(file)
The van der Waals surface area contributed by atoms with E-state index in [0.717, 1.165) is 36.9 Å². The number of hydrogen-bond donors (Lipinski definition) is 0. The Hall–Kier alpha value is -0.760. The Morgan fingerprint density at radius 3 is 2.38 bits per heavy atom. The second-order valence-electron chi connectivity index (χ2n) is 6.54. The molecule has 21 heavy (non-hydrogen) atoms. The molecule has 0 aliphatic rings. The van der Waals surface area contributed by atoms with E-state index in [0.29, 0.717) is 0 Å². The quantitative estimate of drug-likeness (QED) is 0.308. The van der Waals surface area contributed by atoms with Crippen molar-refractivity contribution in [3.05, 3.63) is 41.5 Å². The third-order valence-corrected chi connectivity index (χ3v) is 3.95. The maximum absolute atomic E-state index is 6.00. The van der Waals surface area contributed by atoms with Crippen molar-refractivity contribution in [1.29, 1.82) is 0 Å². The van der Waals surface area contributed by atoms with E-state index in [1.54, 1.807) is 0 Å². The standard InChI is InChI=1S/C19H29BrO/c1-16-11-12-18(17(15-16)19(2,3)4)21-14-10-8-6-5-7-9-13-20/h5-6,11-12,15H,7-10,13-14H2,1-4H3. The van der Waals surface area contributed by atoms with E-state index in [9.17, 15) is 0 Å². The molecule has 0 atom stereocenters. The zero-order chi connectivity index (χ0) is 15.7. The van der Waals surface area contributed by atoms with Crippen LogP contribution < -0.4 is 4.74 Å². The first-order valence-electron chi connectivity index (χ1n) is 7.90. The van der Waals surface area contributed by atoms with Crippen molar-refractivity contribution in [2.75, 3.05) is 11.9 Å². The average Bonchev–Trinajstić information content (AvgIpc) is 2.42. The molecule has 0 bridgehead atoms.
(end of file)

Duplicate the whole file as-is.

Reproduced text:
The van der Waals surface area contributed by atoms with E-state index in [0.717, 1.165) is 36.9 Å². The number of hydrogen-bond donors (Lipinski definition) is 0. The Hall–Kier alpha value is -0.760. The Morgan fingerprint density at radius 3 is 2.38 bits per heavy atom. The second-order valence-electron chi connectivity index (χ2n) is 6.54. The molecule has 21 heavy (non-hydrogen) atoms. The molecule has 0 aliphatic rings. The van der Waals surface area contributed by atoms with E-state index in [0.29, 0.717) is 0 Å². The quantitative estimate of drug-likeness (QED) is 0.308. The van der Waals surface area contributed by atoms with Crippen molar-refractivity contribution in [3.05, 3.63) is 41.5 Å². The third-order valence-corrected chi connectivity index (χ3v) is 3.95. The maximum absolute atomic E-state index is 6.00. The van der Waals surface area contributed by atoms with Crippen molar-refractivity contribution in [1.29, 1.82) is 0 Å². The van der Waals surface area contributed by atoms with E-state index in [1.54, 1.807) is 0 Å². The standard InChI is InChI=1S/C19H29BrO/c1-16-11-12-18(17(15-16)19(2,3)4)21-14-10-8-6-5-7-9-13-20/h5-6,11-12,15H,7-10,13-14H2,1-4H3. The van der Waals surface area contributed by atoms with E-state index in [9.17, 15) is 0 Å². The molecule has 0 atom stereocenters. The zero-order chi connectivity index (χ0) is 15.7. The van der Waals surface area contributed by atoms with Crippen LogP contribution < -0.4 is 4.74 Å². The first-order valence-electron chi connectivity index (χ1n) is 7.90. The van der Waals surface area contributed by atoms with Crippen molar-refractivity contribution in [2.75, 3.05) is 11.9 Å². The average Bonchev–Trinajstić information content (AvgIpc) is 2.42. The molecule has 0 bridgehead atoms.